Doctor insights on:
Leiomyosarcoma Life Expectancy
A lot: If surgically resectable, then take it out. If very large, consider either post operative radiation +\- chemo. Not a lot of data on post operative chemo but would be a consideration. If metastatic, chemotherapy alone. Hope this helps.
Yea: If resectable, then remove it. If a large size, consider postoperative radiation and chemotherapy to reduce the risk of recurrence. If metastatic, there are several chemo drugs which can shrink the tumors. Hope this helps.
Standard radiation: The size and grade of this tumor and extent of resection is all very important to be able to answer this. Surgery is the most important in treatment. If the patient needs radiation depending on initial size and location, radiation after surgery is best performed with imrt based standard daily radiation is likely the best method. However the planning process may be done in other successful ways.See 1 more doctor answer
Leiomyosarcoma: If you are asking about the response to trabectedine after failure of front line chemo a study on 47pts. A favorable trend in median time to progression 4.4m, progression-free survival 4.4m and overall survival 17.4m. Higher overall response rate 6.4% and disease control rate 34.0%. If given after more than one previous chemo regimen the rates will be less than the one's mentioned.
Forms forms: In california, at least, patients and physicians fill out state disability forms to get benefits from the state (and private insurance, if the patient has a disability policy). After the patient is on state disability, they can then apply for federal disability (ssi), which takes longer to initiate, but lasts permanently. Once on federal disability, patients can usually get medicare.
Sarcoma: Sarcoma is a cancer of the connective tissues (muscle, bone, fat, etc), which is less common than other types of cancer such as breast cancer, colon cancer, etc. The prefix leiomyo- means that the tumor resembles smooth muscle (the muscle than lines the uterus, GI tract, and blood vessels).See 1 more doctor answer
Depends on the stage: Stage I about 90% stage II more than 60% stage III (regional spread) 35% stage IV 15 % or less stage I and II are localized
Good if early: Uterine leiomyosarcoma represents a malignant form of uterine fibroid where smooth muscle comprising the benign tumor undergoes malignant transformation. This is the same type tumor seen in the stomach and where the lesion arises in the smooth muscle of veins. Depending on stage when diagnosed the routine malignant lesion has a 60% survival rate, which is cut in half when regional spread occurs
Uterine cancer: Unfortunately, leiomyosarcoma is a form of uterine cancer defined by the specific types of cells seen at the microscopic level. This is different from leiomyomas which are benign and commonly referred to as fibroids.
I was just told I have Stage 4 leiomyosarcoma, 5 year survival is 15%. Any ideas on how to tell people? I don't even know how to start a conversation.
Your Oncologist can: In case you have not already seen an oncologist, he/she is the best person to guide you through this journey. You should also consider seeking a sarcoma specialist, if you can travel to a major Cancer center in your city or state. The survival figures you have been given are a best guess and are not of much help to be able to do all that can be and should be done to control your cancer. Good luck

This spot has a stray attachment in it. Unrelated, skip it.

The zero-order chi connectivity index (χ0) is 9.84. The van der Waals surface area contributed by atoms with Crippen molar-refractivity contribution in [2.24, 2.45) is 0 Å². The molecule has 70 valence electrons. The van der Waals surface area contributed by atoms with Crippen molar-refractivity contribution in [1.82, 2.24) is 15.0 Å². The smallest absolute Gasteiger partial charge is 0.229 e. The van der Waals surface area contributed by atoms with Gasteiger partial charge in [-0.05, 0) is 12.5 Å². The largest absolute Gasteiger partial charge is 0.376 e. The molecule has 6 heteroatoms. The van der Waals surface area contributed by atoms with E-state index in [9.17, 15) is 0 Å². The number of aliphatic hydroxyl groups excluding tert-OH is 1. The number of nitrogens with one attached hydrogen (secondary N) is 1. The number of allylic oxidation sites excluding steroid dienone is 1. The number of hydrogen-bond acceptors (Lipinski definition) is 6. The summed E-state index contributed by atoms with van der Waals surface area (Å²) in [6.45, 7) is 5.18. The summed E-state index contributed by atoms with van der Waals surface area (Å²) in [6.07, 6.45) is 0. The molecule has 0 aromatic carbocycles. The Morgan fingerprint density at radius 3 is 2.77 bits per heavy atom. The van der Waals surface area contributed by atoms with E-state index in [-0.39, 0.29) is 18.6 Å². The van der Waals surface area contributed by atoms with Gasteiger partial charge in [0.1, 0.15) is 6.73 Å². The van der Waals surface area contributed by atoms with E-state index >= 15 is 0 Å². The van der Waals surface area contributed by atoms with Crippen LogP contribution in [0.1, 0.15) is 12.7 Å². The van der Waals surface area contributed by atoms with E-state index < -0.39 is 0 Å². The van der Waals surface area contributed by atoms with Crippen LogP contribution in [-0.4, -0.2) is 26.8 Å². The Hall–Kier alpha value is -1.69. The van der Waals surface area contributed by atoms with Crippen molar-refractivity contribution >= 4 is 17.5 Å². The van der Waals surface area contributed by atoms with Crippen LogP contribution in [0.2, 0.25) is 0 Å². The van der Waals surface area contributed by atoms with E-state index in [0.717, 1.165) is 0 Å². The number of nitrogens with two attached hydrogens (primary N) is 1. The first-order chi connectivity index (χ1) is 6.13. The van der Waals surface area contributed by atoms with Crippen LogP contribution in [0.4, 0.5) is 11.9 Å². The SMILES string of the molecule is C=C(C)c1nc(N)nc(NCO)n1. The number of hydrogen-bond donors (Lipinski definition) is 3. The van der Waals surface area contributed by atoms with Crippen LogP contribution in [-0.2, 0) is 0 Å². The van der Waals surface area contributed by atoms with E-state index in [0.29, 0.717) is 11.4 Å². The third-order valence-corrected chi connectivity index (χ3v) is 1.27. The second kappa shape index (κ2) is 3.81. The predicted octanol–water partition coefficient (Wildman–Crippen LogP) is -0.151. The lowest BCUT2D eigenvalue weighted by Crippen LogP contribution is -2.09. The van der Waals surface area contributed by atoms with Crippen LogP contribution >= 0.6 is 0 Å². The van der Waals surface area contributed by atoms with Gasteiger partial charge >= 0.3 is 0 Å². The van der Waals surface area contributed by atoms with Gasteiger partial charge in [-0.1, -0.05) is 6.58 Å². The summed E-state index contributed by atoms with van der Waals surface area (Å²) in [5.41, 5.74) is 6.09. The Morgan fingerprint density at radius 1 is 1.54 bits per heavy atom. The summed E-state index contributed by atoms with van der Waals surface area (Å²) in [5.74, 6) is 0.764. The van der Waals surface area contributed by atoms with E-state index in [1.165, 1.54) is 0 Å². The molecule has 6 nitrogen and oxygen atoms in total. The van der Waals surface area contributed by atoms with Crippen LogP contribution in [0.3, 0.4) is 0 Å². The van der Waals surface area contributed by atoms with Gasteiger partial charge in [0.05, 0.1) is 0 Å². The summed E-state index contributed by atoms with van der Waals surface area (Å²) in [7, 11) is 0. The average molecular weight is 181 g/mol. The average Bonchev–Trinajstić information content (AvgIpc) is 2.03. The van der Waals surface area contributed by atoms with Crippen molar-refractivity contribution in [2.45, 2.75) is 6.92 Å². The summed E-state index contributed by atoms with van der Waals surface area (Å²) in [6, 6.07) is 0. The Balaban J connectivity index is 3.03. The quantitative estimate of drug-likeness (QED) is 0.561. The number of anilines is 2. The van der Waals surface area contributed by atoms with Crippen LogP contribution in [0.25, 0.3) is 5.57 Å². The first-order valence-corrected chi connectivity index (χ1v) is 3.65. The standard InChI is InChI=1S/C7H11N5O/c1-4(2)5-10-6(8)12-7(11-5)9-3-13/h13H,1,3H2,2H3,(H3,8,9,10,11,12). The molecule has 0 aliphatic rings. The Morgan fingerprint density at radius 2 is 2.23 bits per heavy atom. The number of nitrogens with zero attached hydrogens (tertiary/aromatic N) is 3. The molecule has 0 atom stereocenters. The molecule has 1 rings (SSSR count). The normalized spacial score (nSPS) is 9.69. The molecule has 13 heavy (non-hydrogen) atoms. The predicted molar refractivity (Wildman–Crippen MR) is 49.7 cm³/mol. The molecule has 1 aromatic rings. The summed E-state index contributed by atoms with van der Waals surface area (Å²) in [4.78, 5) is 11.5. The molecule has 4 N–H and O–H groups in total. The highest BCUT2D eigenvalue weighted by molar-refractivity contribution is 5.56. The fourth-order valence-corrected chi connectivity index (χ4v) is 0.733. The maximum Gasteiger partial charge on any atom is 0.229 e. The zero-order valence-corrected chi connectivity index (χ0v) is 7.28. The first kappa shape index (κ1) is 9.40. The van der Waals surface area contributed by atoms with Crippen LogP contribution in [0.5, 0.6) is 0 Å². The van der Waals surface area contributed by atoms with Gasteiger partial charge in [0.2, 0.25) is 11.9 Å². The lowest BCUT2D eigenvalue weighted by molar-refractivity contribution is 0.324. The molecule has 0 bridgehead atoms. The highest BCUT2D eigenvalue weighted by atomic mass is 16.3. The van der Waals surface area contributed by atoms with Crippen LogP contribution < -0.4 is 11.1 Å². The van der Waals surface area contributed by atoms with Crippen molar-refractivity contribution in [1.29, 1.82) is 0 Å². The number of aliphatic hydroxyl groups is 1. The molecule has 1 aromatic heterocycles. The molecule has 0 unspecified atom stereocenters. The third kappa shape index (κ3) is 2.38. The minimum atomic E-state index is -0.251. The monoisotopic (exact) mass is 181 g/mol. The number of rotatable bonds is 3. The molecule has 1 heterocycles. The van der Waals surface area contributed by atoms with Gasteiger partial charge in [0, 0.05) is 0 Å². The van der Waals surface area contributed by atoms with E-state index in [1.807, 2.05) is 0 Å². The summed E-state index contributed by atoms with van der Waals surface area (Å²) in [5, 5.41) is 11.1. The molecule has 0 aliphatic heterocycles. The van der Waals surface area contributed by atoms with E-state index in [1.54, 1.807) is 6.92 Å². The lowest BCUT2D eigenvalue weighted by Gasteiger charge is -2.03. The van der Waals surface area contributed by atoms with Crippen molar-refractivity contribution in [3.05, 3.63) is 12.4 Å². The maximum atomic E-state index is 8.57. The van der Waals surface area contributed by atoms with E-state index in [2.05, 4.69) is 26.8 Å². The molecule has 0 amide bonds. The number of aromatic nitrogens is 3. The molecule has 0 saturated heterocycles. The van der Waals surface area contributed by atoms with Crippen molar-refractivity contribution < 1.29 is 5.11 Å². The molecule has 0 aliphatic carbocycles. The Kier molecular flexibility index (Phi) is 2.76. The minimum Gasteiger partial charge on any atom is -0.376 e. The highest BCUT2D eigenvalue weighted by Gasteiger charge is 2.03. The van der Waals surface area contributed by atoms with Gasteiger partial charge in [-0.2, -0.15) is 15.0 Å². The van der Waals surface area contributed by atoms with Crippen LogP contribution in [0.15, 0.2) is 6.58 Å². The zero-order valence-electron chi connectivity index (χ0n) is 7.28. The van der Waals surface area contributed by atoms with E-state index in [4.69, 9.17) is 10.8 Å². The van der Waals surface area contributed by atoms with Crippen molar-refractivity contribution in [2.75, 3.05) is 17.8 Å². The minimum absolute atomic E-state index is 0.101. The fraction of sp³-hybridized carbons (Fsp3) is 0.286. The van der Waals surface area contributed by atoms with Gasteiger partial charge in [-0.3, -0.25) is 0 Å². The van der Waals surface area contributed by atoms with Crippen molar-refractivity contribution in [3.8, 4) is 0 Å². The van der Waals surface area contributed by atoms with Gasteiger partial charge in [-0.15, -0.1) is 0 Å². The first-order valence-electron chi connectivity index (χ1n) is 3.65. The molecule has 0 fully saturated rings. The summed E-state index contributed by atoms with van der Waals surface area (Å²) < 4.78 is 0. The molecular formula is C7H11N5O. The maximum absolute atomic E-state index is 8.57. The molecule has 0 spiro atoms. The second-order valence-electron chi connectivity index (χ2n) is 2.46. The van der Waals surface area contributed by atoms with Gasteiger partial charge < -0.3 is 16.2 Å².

No: Not hereditaryGet a more detailed answer ›
What is th eprognosis or chances of recurrence for a low grade, retroperitoneal leiomyosarcoma, attached to the diaphragm, fully resected with neg mar?
Guarded: J Bone Jont Surg 94:736, 2012 is most current. 50% of a small number of patients with low-grade somatic leiomyosarcoma were alive in 4 years. Among patients with retroperitoneal leiomyosarcomas, 20% were free of metastatic disease in 5 years and are thus possible cures. Try to have at least three pathologists sign off on the case. Good luck.
Does leiomyosarcoma shows specific characteristics on CT scans? Like, shape, size or anything that makes it different from other masses?
Nothing: Specific enough to make a definitive diagnosis. It is mainly the location of the mass that puts leiomyosarcoma on the radar screen, as many sarcomas of various types can have similar CT features.
Do retroperitoneal leiomyosarcomas present any characteristics in imagen test? Can it be identified with a CT w/contrast &have certain characteristics?
????: What makes you think you have this, or it's this just a research question. These tumors should show up on CT scans easily, since they are smooth muscle cancers.
Active and healthy: By keeping yourself healthy, eating a diet with fruits & vegetables, limiting red meat, exercising & not smoking, you can reduce the chances of becoming diabetic or hypertensive. These things decrease your chances of stroke, heart attack & certain cancers. Avoiding drugs and excessive alcohol also keeps you healthier. By doing these things, you should be healthier, and hopefully live longer
Variable: It is important to understand that the brain may dictate bodily function. If lisencephaly is part of miller-dieker syndrome death may occur before age 2, but sometimes infants may live longer. Remember if the patient cannot feed themselves and is bed-ridden-they are prone to pneumonia, infection-which may lead to an earlier death. Also important are other associated congenital abnormalities.
78-ish...but: The average life expectancy for an american is about 78, but that is just a statistic. You control some factors that help determine your personal life expectancy- smoking, obesity and inactivity will shorten your life span, while eating more fruits/vegetables, watching your weight and increasing your physical activity will lengthen your life span and hopefully add to your quality of life too.
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